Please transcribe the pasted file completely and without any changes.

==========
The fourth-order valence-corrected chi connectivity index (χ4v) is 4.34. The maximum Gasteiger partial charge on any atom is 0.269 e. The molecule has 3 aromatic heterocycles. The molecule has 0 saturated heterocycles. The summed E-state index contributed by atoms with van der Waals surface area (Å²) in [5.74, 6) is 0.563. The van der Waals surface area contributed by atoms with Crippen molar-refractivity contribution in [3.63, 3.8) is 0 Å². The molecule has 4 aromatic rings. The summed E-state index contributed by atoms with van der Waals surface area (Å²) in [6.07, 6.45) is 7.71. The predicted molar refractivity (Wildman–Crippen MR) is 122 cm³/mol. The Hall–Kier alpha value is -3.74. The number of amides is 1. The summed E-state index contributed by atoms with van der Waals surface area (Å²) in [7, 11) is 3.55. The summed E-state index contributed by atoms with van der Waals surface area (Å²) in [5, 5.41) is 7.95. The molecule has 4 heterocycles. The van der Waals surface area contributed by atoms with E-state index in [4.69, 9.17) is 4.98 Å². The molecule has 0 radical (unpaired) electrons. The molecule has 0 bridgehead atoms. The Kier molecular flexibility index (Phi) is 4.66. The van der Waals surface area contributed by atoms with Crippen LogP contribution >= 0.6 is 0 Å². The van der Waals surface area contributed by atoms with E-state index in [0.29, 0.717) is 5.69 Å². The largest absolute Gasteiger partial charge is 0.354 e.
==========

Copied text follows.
The fourth-order valence-corrected chi connectivity index (χ4v) is 4.34. The maximum Gasteiger partial charge on any atom is 0.269 e. The molecule has 3 aromatic heterocycles. The molecule has 0 saturated heterocycles. The summed E-state index contributed by atoms with van der Waals surface area (Å²) in [5.74, 6) is 0.563. The van der Waals surface area contributed by atoms with Crippen molar-refractivity contribution in [3.63, 3.8) is 0 Å². The molecule has 4 aromatic rings. The summed E-state index contributed by atoms with van der Waals surface area (Å²) in [6.07, 6.45) is 7.71. The predicted molar refractivity (Wildman–Crippen MR) is 122 cm³/mol. The Hall–Kier alpha value is -3.74. The number of amides is 1. The summed E-state index contributed by atoms with van der Waals surface area (Å²) in [7, 11) is 3.55. The summed E-state index contributed by atoms with van der Waals surface area (Å²) in [5, 5.41) is 7.95. The molecule has 4 heterocycles. The van der Waals surface area contributed by atoms with E-state index in [4.69, 9.17) is 4.98 Å². The molecule has 0 radical (unpaired) electrons. The molecule has 0 bridgehead atoms. The Kier molecular flexibility index (Phi) is 4.66. The van der Waals surface area contributed by atoms with Crippen LogP contribution >= 0.6 is 0 Å². The van der Waals surface area contributed by atoms with E-state index in [0.29, 0.717) is 5.69 Å². The largest absolute Gasteiger partial charge is 0.354 e.